Sandra Bloodworth, a notable Mississippian, is currently the director of the Metropolitan Transportation Authority Arts & Design in New York City.
Bloodworth is an incredibly busy individual, but having a few moments to spare, she responded to a few questions about her Mississippi upbringing and her highly successful art career.
Born and raised in Charleston, Mississippi, Bloodworth attributes her love of art to being raised in the South. In a house just outside of town, she grew up playing with two neighbor girls, who later became her lifelong best friends. From “creating a circus- themed birthday party for Alice with her sister Anne or mixing hundreds of bottles of lotions and potions for our “drug store,” she explained that “there was always something exciting going on in our creative little world.”
Her upbringing contributed to her passion of art, but to pursue a career, Bloodworth explained that New York was where there were the most opportunities. She pointed out that the hardest part about leaving was explaining to her father why New York City would provide these opportunities and simply stated, “To pursue my career as a painter in Charleston was comparable to him pursuing farming in the middle of New York City.”
Despite needing to travel to places that provided more opportunities, Bloodworth “learned that growing up with grass and trees and the outdoors was a pretty good background to fill up with art and music.” Mississippi was a wonderful place to cultivate her love for art, but explains, “I needed to broaden my life experiences,” she said. “I needed the energy of the city.”
Years later, Mrs. Bloodworth is the director of the MTA Arts & Design Program. The program brings artwork into the New York City transit systems and she states that “Everyone should be able to afford to move about a city with dignity and civic pride,” and adds that “creating a good transportation system is critical in doing this.” The artwork contributes to a greater experience for commuters and creates a positive effect on those people and their daily lives. The program, over the years, had transformed the transit systems of New York City from disrepair into an art museum.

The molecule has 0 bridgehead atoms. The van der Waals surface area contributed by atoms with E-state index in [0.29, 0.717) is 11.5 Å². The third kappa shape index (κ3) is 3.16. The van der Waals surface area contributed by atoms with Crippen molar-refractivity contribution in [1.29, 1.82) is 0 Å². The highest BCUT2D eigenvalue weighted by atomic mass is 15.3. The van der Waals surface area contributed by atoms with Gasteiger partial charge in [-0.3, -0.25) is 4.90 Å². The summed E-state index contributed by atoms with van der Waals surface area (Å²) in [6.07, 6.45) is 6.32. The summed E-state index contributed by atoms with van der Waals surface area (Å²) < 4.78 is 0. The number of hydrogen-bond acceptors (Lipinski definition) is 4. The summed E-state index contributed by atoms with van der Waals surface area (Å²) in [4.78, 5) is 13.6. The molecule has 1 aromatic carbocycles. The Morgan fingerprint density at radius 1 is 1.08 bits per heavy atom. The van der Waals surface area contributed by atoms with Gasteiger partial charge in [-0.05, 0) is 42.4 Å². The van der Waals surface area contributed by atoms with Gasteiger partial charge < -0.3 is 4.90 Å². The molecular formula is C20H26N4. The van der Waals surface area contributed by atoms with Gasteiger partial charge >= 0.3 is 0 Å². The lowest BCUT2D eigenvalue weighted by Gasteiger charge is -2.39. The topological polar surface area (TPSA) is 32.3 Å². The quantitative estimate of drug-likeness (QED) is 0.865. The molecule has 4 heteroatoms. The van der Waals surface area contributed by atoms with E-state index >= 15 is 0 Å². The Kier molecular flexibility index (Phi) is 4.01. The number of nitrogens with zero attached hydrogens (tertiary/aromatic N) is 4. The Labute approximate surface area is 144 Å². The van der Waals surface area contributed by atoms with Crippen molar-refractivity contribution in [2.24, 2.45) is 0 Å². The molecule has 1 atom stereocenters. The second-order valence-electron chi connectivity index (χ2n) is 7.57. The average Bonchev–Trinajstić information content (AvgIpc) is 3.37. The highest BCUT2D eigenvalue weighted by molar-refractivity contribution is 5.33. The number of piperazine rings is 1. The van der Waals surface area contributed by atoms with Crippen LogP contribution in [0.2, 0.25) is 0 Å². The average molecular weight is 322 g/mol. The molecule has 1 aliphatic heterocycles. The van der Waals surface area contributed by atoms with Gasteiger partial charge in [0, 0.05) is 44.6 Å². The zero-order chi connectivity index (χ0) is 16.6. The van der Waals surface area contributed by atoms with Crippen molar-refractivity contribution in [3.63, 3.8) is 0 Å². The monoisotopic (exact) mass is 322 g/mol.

Recently, Bloodworth’s latest book, New York’s Underground Art Museum: MTA Arts & Design, was released. The book, written by Bloodworth and William Ayres, provides 300 illustrations and descriptions about the artwork that is located throughout the city. It is a “definitive guide to works commissioned by MTA Arts & Design, a reference for riders who have wondered about an artist or the meaning behind the art they’ve seen, as well as a memento for visitors.”
In addition to a devotion to creating a beautiful environment for the transit systems, Bloodworth still enjoys her own artwork. She explains, “It is not a choice between the two, it is understanding that both are important to me.” Through Dec. 14, an exhibit featuring her collection “Six in the City” is on display at the Soma Gallery in Cape May, New Jersey. This collection presents six portraits of a choreographer, a novelist, a poet, and three visual artists. “The intent is to bring the person into the room,” she says, “and to capture a glimpse of their personality in the process.”
Bloodworth is a highly successful individual in her career field and could not pinpoint just one greatest moment of success. She described her achievements as having been “fortunate that most of my dreams have come true.” Also, Bloodworth would not change anything within her education or career path because no matter the outcome, it is important to “learn your lessons and move on.”
Despite the fact that most of Bloodworth’s opportunities have been in New York and there are many more chances on the horizon, her roots are in Mississippi. She explains, “I love Mississippi and I love to come home.”
Lindsey Andrews is a HottyToddy.com staff reporter and can be reached at firstname.lastname@example.org.
Sandra Bloodworth Takes Passion to New York for Career
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